I was not feeling good to go out for shooting so thoughts let not waste time and do some experiments at home hands-on rather than trying to convince people by breaking the keyboard.
I have told endlessly at on various photography forum that focal length of any lens is a number and it has NOTHING TO DO with the sensor size or thing call "Equivalent" focal length. NO, IT'S NOT EXISTS. 50mm is a 50mm across all format of sensors. I did a little experiment at home and I used 2 lenses on Full Frame Nikon D850.
A- Nikon 35mm f/1.8G DX (Crop Sensor Lens at the left-hand side)
To some people, it will be a shocker to see that Left-hand side DX lens almost not produced any sort of Vignette at all on the full frame body. There is very very small sort of vignette which was expected because of the small circle of projection by the DX lens on the FX body but the magnification of the 35mm DX lens at the left-hand side is the same just like a Full Frame 35mm f/2D. This proves nothing but a simple fact that there is such thing call lens equivalency. A 35mm focal length is a 35mm focal length across both formats. I said multiple times in past at various photography forums that LENS HAS NO IDEA WHAT SENSOR BENEATH IT. THEY PASS THE SAME AMOUNT OF LIGHT TO THE SENSOR REGARDLESS.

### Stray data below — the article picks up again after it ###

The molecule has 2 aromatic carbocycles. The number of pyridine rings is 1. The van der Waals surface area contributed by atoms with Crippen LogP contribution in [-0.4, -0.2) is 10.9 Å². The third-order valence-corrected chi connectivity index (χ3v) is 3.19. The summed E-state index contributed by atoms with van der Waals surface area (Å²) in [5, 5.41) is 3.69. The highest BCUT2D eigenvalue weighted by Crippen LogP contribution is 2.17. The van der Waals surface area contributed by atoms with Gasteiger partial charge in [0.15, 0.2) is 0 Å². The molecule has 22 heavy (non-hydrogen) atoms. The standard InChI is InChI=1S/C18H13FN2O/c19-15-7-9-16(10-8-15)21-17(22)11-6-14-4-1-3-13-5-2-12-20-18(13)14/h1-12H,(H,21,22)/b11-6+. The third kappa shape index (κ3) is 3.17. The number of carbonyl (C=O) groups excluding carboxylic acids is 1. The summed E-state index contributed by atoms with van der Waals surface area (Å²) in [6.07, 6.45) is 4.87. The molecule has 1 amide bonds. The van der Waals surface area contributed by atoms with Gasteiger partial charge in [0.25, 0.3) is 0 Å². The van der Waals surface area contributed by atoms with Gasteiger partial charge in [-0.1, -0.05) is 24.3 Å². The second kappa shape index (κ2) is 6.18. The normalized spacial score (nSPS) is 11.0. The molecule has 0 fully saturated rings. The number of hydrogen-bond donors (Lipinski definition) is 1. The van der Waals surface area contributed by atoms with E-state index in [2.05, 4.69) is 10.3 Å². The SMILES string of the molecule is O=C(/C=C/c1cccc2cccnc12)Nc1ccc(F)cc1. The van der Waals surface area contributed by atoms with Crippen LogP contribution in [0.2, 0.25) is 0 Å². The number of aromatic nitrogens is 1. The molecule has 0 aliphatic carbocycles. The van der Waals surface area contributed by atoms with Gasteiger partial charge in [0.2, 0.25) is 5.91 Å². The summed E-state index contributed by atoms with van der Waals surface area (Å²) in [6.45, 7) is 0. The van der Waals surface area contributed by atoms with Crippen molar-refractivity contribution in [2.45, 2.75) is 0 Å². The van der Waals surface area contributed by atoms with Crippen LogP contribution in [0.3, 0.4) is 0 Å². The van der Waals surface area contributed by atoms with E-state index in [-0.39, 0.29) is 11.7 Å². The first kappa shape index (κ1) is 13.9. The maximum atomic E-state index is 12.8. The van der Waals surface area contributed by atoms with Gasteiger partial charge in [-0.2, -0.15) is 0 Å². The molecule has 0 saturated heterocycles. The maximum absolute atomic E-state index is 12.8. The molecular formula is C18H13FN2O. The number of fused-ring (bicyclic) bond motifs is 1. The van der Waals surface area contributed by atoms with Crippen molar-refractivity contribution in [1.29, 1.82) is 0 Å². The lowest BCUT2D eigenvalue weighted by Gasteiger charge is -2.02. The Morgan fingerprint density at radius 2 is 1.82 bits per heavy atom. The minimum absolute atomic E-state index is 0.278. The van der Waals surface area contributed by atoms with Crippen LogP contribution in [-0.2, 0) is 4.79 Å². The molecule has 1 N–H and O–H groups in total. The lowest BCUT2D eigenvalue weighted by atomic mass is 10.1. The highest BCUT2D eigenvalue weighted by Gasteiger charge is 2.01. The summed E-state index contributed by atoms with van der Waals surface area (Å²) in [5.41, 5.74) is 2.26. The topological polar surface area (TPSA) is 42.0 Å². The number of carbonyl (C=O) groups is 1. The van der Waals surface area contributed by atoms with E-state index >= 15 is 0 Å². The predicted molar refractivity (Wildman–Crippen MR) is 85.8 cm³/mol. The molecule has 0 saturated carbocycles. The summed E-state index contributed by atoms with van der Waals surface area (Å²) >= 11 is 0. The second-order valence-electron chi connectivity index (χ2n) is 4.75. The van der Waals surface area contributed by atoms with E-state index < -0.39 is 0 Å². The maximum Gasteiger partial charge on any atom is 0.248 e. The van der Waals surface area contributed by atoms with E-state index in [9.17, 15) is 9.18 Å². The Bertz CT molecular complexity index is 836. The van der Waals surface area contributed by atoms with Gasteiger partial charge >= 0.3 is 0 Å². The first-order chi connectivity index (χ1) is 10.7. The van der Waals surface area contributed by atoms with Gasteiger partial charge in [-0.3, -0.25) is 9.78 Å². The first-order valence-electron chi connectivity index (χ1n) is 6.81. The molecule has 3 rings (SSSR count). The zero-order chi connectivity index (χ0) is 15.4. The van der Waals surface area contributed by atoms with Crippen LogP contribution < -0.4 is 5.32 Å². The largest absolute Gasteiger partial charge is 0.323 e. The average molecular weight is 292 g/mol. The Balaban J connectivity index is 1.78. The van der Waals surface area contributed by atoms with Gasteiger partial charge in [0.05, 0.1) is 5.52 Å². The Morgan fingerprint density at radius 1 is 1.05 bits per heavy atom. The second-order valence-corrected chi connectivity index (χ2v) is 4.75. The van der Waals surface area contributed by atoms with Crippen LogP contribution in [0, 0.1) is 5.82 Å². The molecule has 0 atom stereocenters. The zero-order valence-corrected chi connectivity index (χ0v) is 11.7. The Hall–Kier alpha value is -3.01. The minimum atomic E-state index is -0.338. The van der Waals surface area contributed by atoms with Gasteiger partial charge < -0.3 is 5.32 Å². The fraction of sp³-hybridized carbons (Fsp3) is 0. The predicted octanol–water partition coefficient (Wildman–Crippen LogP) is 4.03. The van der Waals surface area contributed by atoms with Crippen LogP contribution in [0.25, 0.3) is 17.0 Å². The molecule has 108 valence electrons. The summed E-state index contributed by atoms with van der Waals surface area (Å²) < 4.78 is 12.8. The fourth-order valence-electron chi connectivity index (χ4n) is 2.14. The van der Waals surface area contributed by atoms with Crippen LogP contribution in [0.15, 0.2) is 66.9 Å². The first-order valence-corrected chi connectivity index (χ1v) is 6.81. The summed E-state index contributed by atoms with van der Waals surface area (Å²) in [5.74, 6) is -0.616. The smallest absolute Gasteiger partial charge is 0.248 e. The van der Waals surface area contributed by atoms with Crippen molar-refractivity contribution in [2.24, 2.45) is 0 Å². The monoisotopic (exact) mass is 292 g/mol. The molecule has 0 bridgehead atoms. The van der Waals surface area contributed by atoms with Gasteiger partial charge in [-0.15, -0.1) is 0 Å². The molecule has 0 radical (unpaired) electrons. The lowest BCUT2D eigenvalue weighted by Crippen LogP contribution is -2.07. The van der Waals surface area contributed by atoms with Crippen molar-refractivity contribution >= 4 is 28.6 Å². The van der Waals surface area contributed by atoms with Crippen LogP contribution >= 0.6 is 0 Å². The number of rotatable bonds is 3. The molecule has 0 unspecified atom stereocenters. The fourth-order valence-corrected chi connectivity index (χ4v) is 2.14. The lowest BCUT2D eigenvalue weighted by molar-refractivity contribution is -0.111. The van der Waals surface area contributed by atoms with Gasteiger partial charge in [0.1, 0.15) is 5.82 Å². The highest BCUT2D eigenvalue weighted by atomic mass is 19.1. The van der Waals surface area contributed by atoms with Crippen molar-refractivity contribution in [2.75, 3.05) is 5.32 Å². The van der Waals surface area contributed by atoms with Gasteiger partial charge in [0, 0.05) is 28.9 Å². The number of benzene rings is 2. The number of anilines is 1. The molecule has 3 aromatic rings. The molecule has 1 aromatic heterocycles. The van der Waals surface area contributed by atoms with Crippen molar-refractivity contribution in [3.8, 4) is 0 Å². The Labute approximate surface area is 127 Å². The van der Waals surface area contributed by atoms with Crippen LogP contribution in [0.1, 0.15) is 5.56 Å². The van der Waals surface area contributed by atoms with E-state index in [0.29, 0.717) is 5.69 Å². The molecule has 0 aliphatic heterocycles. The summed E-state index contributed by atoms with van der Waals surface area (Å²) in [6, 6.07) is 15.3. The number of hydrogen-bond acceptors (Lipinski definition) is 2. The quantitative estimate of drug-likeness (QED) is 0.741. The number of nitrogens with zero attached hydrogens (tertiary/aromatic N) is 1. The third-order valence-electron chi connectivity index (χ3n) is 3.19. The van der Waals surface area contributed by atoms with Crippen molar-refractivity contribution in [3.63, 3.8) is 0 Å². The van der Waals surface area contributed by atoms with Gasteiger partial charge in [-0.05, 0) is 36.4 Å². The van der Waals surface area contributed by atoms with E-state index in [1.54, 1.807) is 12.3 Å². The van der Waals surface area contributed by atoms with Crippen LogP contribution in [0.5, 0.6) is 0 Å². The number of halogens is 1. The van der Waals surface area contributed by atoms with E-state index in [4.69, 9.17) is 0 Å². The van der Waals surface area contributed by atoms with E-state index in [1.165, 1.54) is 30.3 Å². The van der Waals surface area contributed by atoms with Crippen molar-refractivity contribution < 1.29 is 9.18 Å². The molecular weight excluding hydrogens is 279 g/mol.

And there is ONE MORE THING .....
Check the second image screenshot down that I took at 100% view and look very very closely. Why the right-hand side image looks more 3D in compared to the left-hand one? I guess we already discussed a lot lately about the 3D characteristic of some old lenses which not many people know about it .... And here is the proof of it. Many old manual focus lenses produced 3D projection images on 2D plane sensor with rich color, sharpness and high contrast. I took the image where ISO, Aperture & S.S. was the same including the distance of the camera from the subject including did NO POST EDITING AT ALL and YET Right-hand image is more saturated, more contrasty and it is literally JUMPING out from the screen, unlike the left-hand side. Click on the image and look closely.
Next experiment will be done about the performance of the APS-C vs Full Frame with hands-on evidence showing that now it doens't matter what format of DSLR you have, they all are performing the same. The performance gap of the APS-C vs Full Frame is almost gone now. Wait for the next blog guys.